Technological innovation in Zimbabwean SMEs

16 Apr, 2018 - 00:04 0 Views
Technological innovation in Zimbabwean SMEs

The Chronicle

Technology data

Intellectual property Aleck Ncube

SMALL to medium enterprises (SMEs), due to their unique characteristics, are found to have inherent capabilities to undertake technological innovations successfully across industries and nations.

While there is considerable empirical evidence to throw light on SME innovation contributions in the context of developed countries, there is hardly any evidence to reveal how innovative SMEs are in developing industrialising economies like Zimbabwe’s.

Technological innovation and SMEs: significance of relationship
SMEs have been considered one of the driving forces of modern economies due to their multi-faceted contributions in terms of employment, exports and technological innovations, among others. Among its contributions, its ability to innovate assumes significance because in modern economic thinking, innovation is ascribed a central role in the evolution of industries.

Technological innovation is a key factor in a firm’s competitiveness and it is unavoidable for firms, which want to develop and maintain a competitive advantage and/or gain entry in to new markets. Technological innovation has the potential to spur growth of individual enterprises at the micro level and give a new dimension to industry growth at the macro level.

They offer a major explanation for why growth rates at the firm, regional or national level differ. Therefore, technological innovation is at the heart of economic change. Technological innovation is the ultimate source of productivity and growth. It is the only proven way for economies to consistently get ahead.
Technological innovation has been defined in different ways in different contexts. In the context of a developing country, it is defined as the process by which firms master and implement the design and production of goods and services that are new to them irrespective of whether they are new to their competitors, their customers or the world.

It is a process or product that is new to the economy of a particular developing country, regardless of whether it has been used before elsewhere. Among firms of different sizes, SMEs including start-ups, across industries and economies have the unrealised innovation potential.

This is primarily attributed to their inherent characteristics such as flexibility, better adaptability and receptivity, effective internal communication, simple organisational structure and quick decision making.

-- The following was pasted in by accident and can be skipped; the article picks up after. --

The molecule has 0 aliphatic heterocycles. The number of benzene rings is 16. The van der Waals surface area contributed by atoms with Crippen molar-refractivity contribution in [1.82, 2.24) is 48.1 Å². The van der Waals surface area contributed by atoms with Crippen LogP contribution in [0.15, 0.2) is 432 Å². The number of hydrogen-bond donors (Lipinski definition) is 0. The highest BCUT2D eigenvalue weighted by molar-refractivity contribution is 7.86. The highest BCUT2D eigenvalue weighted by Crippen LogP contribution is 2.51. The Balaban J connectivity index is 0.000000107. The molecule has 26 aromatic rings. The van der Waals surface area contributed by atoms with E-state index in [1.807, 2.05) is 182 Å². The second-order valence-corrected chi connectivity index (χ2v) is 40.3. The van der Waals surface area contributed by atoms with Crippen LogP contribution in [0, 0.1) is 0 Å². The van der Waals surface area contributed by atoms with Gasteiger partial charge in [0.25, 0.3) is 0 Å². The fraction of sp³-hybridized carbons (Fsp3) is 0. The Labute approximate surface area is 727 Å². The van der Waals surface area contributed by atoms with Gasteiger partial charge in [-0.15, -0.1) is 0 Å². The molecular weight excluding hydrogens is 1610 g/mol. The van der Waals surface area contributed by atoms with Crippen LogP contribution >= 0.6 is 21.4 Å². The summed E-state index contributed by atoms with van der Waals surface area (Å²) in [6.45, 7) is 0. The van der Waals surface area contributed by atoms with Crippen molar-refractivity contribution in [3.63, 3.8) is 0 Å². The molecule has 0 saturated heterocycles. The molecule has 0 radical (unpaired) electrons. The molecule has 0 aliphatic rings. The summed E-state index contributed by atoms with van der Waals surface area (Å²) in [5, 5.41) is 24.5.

There is substantial empirical evidence to show that a number of SMEs in a wide variety of sectors across countries do engage in technological innovations, and that these innovations are likely to be an important determinant of their success.

About 50 percent of all innovations and 94 percent of all radical innovations in the US since World War II have come from new, small firms. In advanced countries, SMEs are promoted as the “seed bed of innovations”, among others. However, the ability and innovative capacity of SMEs varies significantly depending on their sector, size, focus, resources, regions and the business environment in which they operate.

It is in this backdrop that calls for policy imperatives for promoting innovations in the Zimbabwean SMEs sector are made. The SMEs sector in Zimbabwe employs millions.

Technological innovation in Zimbabwean SMEs: Current status and achievements

There are three relevant questions with respect to Zimbabwean SMEs. First and foremost, it is important to know whether at all, Zimbabwean SMEs are technologically innovative. Secondly, if yes, to what extent? Thirdly, what is the nature of their innovations and what are their achievements?

These questions assume significance because Zimbabwe has not yet gained international attention for its industrial innovations, let alone SME innovation. SMEs in general face innumerable constraints for undertaking innovations — of them the most prominent one is technical capability.

Even where SMEs have some internal technical competence, they often find the need for external support. However, a majority of SMEs have carried out innovations only with internal efforts.

This could be due to their lack of internal technical strength or involvement in very limited or occasional innovations. In both cases, they would hardly scout for or be able to convince and obtain external support.